A senator tells of a story about touring Calcutta with Mother Teresa and visiting the so-called "House of Dying," where sick children are cared for in their last days, and the clinic, where the poor line up by the hundreds to receive medical attention. Watching Mother Teresa minister to these people, feeding and nursing those left by others to die, the senator was overwhelmed by the sheer magnitude of the suffering that Mother Theresa and her sisters face daily. "How can you bear the load without being crushed by it?" he asked. Mother Teresa replied, "My dear Senator, I am not called to be successful, I am called to be faithful."
Jesus warns his disciples about sinning against others and requires them to forgive as often as asked. The difficulty of these requirements leads the disciples to ask, “Increase our faith”. But even with increased faith, the disciples will still be servants required to fulfill their assigned tasks. Faithful service is not something extraordinary which merits praise and recognition; disciples are expected to be faithful in their service of the Master. Further, servants are servants for life. Whether a menial servant or a chief servant, there does not come a time when the master says, “your service and seniority entitles you to be served.” All in the Church, even the “apostles” to whom Jesus is speaking, are servants of the Master and they are servants for life. This Sunday is the only time in the three-year Sunday cycle that we read from the book of Habakkuk which was the first reading. It is chosen and edited for the pivotal final verse, “but the just one, because of his faith, shall live.” This obviously is a comment on the theme of faith in the gospel, Habakkuk opens with a lament: the prophet complains to God about the “violence...destruction...strife [and] discord” all around. So insufferable is this condition that it requires vision which will surely come, even if it is delayed. In the meantime, “the just means “faithfulness.” “Faith” in this sense means remaining faithful to God and of life more than a commitment of the mind. This is the sense in the gospel and also in Paul for whom trust in God’s promises, rather than “words of the Law,” leads to salvation.
My dear brothers and sisters do we remain faithful and want to remain faithful until the end. Do we just stay faithful when things are going right in our lives or do we abandon that concept when things are going wrong in our lives. We live in a church today that many people have much struggle with the church and it’s teachings and even to the point of leaving the church and losing their faith because of past sins of the members of the body of Christ. Yes, when clergy or the faithful sin in a such way that it involves innocent victims there should be justified anger but should it be enough to lose our faith? When other Christians come to church on a regular basis but outside of a church they live a life that is contrary to our beliefs, it’s understandable when someone wants to label that person as a “hyprocrite” and again ask the question why do I have faith in this church? When the church reminds us of it’s precepts especially on sensitive topics we become enraged and wonder why does the church have so many rules and regulations and how can I have faith in this Church? It’s seems like I can’t be myself, they seem not to accept who I am?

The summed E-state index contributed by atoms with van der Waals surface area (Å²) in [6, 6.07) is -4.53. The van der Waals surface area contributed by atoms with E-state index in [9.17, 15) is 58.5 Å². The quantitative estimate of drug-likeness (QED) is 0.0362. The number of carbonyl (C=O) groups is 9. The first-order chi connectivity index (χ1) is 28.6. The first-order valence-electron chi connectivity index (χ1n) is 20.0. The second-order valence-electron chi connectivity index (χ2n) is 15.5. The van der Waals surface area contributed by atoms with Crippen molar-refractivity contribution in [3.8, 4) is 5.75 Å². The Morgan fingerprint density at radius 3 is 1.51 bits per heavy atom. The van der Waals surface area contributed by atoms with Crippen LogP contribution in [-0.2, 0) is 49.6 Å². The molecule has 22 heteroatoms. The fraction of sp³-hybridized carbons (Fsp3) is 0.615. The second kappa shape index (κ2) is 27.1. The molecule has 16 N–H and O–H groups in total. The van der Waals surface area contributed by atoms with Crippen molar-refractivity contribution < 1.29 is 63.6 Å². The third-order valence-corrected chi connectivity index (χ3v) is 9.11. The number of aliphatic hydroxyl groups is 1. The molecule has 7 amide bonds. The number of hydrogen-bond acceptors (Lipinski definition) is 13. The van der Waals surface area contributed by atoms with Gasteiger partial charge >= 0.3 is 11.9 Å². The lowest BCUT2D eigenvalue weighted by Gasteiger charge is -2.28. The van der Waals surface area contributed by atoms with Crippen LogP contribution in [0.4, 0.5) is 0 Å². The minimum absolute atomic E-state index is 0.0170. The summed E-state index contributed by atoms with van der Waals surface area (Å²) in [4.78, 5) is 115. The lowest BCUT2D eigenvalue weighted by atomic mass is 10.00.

My brothers and sisters first of all it’s not easy to be a Christian and to follow Christ. Never were we told at our baptism when we became members of the body of Christ that it would be easy. Instead we heard a few weeks ago, “To be my disciple you must pick up your cross and follow me.” Yes we will see at times that our members of this body do fail and it discourages us or we can not always seem to accept the teachings of the church and we continue to struggle but we must realize my dear brothers and sisters it wasn’t man who has established this church it was Jesus Christ who said, “And so I say to you, you are Peter, and upon this rock I will build my church, and the gates of the netherworld shall not prevail against it. I will give you the keys to the kingdom of heaven. Whatever you bind on earth shall be bound in heaven; and whatever you loose on earth shall be loosed in heaven.” We must never lose faith my dear brothers and sisters and we must realize we are responsible in keeping the faith in which we assist the pope and bishops who are the successors of the apostles. You my dear brothers and sisters have the ‘sense of the faith (sensus fidei) which the laity, with the rest of the Church, have been given a supernatural 'sense of the faith' So if the hierarchy of the church were to ever stray on any matters of the faith you the faithful would not let that happen because of your role as baptized members.
St. Jose Maria Escriva says that “Faced by all those men without faith, without hope; by minds desperately near the boarders of anguish, seeking for a meaning in their life, you found your purpose: him! This discovery will permanently inject a new happiness into your existence; it will transform you, and present you with an immense daily hoard of beautiful things of which you were unaware and which show you the joyful expanse of that broad path that leads you to God.”
St. Jose Maria is telling us that we will be miserable if we don’t have our focus on him, have our faith in God. Having faith in him will give us the strength, the courage, the happiness and joy that is needed in our lives. So my dear brothers and sisters let us remind ourselves with the words of the refrain from the responsorial psalm, “if today you hear his voice harden not your hearts.”
Living Liturgy, p. 223